“Better outcomes and a better experience for our members is what we aim to achieve with this approach, which is part of our broader Episode of Care program,” added Dr. Steven Peskin, Horizon’s Executive Medical Director for Population Health and Transformation. “Horizon has 28 Episodes of Care and 15 for oncology, including six for breast cancer. We have had tremendous success working with doctors across multiple specialties to create these collaborative models. It is a great example of what happens when doctors and health insurers work together to put the patient at the center of their work.”

Innovating new models to treat breast cancer cannot come at a better time. In the U.S., breast cancer remains the most common cancer (after skin cancer) and the second leading cause of cancer death (next to lung cancer) among women.1 One in eight will be diagnosed with breast cancer in her lifetime. Screening and early detection offer some of the best chances to effectively treat breast cancer. The American Cancer Society has recommended the following guidelines for women at average risk of breast cancer:

  • Women between 40 and 44 have the option to start screening with a mammogram every year.
  • Women 45 to 54 should get mammograms every year.
  • Women 55 and older can switch to a mammogram every other year, or they can choose to continue yearly mammograms. Screening should continue as long as a woman is in good health and is expected to live at least 10 more years.
  • All women should understand what to expect when getting a mammogram for breast cancer screening – what the test can and cannot do.

If you have any questions or need assistance with scheduling a mammogram, talk to your primary care provider or give Horizon a call at 1-800-355-2583.

Fighting breast cancer on multiple fronts

In addition to pioneering better approaches to cancer care, such as the episode of care Horizon has with Astera, beating cancer requires a wide scope of efforts to prevent, treat, research and attack the disease. Here are three other ways Horizon is taking the fight to breast cancer:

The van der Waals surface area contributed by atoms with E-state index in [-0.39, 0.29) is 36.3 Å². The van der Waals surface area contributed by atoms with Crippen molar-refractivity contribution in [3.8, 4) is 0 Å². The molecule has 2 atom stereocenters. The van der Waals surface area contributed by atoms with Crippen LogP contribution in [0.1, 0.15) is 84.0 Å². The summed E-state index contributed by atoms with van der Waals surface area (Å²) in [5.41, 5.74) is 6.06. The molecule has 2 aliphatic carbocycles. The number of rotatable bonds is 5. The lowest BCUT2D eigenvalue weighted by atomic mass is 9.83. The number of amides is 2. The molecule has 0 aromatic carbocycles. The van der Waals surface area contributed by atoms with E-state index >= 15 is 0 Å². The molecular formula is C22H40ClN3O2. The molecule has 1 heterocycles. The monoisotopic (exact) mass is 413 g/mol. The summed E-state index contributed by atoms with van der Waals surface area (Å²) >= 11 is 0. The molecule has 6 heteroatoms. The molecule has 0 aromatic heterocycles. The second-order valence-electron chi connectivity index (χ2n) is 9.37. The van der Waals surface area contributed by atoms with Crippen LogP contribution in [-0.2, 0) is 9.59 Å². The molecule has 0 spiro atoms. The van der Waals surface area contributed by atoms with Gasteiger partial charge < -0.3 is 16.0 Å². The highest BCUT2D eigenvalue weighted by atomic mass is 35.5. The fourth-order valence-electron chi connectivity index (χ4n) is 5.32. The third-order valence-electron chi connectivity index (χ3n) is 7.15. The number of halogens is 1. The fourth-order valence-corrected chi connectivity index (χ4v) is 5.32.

Keeping you on track with screenings – Horizon reviews claim data to outreach to and remind members of when they are due for a breast cancer screening. Already this year, Horizon has outreached to over 140,000 members through phone calls, emails and postcards to remind members that they were due for their screenings.

Helping to research the best diagnostic tools – Horizon supports The WISDOM (Women Informed to Screen Depending on Measures of Risk) Study. The five-year study seeks to clarify the safest, most effective screening method for women, and Horizon is covering the cost for 5,000 members to participate.

Grassroots support – Horizon partners with non-profit organizations to fund key events to raise funds and awareness for breast cancer research, such as the American Cancer Society’s Making Strides Against Cancer Walks, and Susan G. Komen Foundation’s NJ fund-raising efforts.

1. American Cancer Society https://www.cancer.org/cancer/breast-cancer.html